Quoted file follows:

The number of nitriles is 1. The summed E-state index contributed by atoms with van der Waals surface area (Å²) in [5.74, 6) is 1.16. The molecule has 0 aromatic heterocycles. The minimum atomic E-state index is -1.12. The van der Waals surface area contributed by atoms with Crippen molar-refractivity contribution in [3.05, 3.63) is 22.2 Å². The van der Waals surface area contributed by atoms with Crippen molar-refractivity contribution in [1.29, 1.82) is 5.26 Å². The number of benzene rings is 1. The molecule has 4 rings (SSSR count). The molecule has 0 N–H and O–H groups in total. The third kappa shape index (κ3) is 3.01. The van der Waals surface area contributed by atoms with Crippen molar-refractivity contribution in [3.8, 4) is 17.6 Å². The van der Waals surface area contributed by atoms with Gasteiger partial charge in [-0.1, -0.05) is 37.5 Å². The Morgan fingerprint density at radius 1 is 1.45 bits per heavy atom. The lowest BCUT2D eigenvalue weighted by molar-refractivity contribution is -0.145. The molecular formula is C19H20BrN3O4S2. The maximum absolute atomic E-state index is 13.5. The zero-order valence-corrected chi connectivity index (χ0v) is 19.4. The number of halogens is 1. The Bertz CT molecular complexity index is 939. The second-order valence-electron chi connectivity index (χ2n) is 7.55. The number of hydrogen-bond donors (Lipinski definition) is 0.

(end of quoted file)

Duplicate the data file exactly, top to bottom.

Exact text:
The number of nitriles is 1. The summed E-state index contributed by atoms with van der Waals surface area (Å²) in [5.74, 6) is 1.16. The molecule has 0 aromatic heterocycles. The minimum atomic E-state index is -1.12. The van der Waals surface area contributed by atoms with Crippen molar-refractivity contribution in [3.05, 3.63) is 22.2 Å². The van der Waals surface area contributed by atoms with Crippen molar-refractivity contribution in [1.29, 1.82) is 5.26 Å². The number of benzene rings is 1. The molecule has 4 rings (SSSR count). The molecule has 0 N–H and O–H groups in total. The third kappa shape index (κ3) is 3.01. The van der Waals surface area contributed by atoms with Crippen molar-refractivity contribution in [3.8, 4) is 17.6 Å². The van der Waals surface area contributed by atoms with Gasteiger partial charge in [-0.1, -0.05) is 37.5 Å². The Morgan fingerprint density at radius 1 is 1.45 bits per heavy atom. The lowest BCUT2D eigenvalue weighted by molar-refractivity contribution is -0.145. The molecular formula is C19H20BrN3O4S2. The maximum absolute atomic E-state index is 13.5. The zero-order valence-corrected chi connectivity index (χ0v) is 19.4. The number of halogens is 1. The Bertz CT molecular complexity index is 939. The second-order valence-electron chi connectivity index (χ2n) is 7.55. The number of hydrogen-bond donors (Lipinski definition) is 0.